THE Department of Department of Environment and Natural Resources (DENR) gave a stern warning to hunters against catching wild birds in order to prevent the spread of H5N6 avian influenza commonly known as bird flu.
DENR’s warning comes as the region is undergoing enhanced community quarantine covering the entire Luzon.
Deputy director for technical services of DENR regional office Arthur Salazar said that wetlands of Central Luzon serve as a major stop for many migratory birds making their way northward around this time of the year.
“It comes as no surprise for people, especially ones living near these wetlands or even rice paddies to encounter different wild birds close to their homes,” he said.
According to Minerva Martinez, chief of the Conservation and Development Division of DENR, the detection of avian influenza in Nueva Ecija last month means that we need to be especially careful in handling birds, as bird flu can be transmitted by birds to humans.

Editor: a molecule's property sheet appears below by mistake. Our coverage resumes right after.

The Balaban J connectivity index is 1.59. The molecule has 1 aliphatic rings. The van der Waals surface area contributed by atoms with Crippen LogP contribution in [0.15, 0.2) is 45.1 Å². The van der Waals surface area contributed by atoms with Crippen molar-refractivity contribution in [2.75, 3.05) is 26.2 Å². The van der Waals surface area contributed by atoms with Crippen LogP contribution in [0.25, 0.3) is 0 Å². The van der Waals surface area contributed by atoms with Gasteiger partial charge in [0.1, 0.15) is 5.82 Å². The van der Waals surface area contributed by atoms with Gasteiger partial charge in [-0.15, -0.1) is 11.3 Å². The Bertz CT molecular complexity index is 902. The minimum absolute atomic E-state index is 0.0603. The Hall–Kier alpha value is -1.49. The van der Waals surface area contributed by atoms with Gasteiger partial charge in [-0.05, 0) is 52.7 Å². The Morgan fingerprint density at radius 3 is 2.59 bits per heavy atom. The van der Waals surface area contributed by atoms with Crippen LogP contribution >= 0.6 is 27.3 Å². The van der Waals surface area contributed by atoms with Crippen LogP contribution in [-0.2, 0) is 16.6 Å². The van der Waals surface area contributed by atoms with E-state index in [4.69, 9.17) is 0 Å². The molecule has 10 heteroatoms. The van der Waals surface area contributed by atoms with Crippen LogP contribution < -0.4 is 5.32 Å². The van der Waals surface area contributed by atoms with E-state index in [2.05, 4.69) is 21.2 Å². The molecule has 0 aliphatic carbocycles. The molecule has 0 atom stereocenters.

Reports show that the last outbreak of avian influenza in the Philippines was in 2017 and no cases of bird-to-human transmission was recorded at the time.
The DENR appealed to the public to avoid hunting bird species for trade, consumption or to keep as pets to prevent the spread of bird flu.
The hunting of wildlife, including wild birds, is illegal and is punishable under Republic Act 9147 or “The Wildlife Resources Conservation and Protection Act”. The DENR advised the public to avoid handling wild birds, especially those which seem sick or ones that are already dead.
Moreover, should any person encounter wild birds they are advised to avoid contact or to facilitate the bird’s release to prevent it from infecting domestic birds.
The World Health Organization (WHO) reported that whenever avian influenza viruses are circulating in poultry, there is a risk for sporadic infection and small clusters of human cases due to exposure to infected poultry or contaminated environments.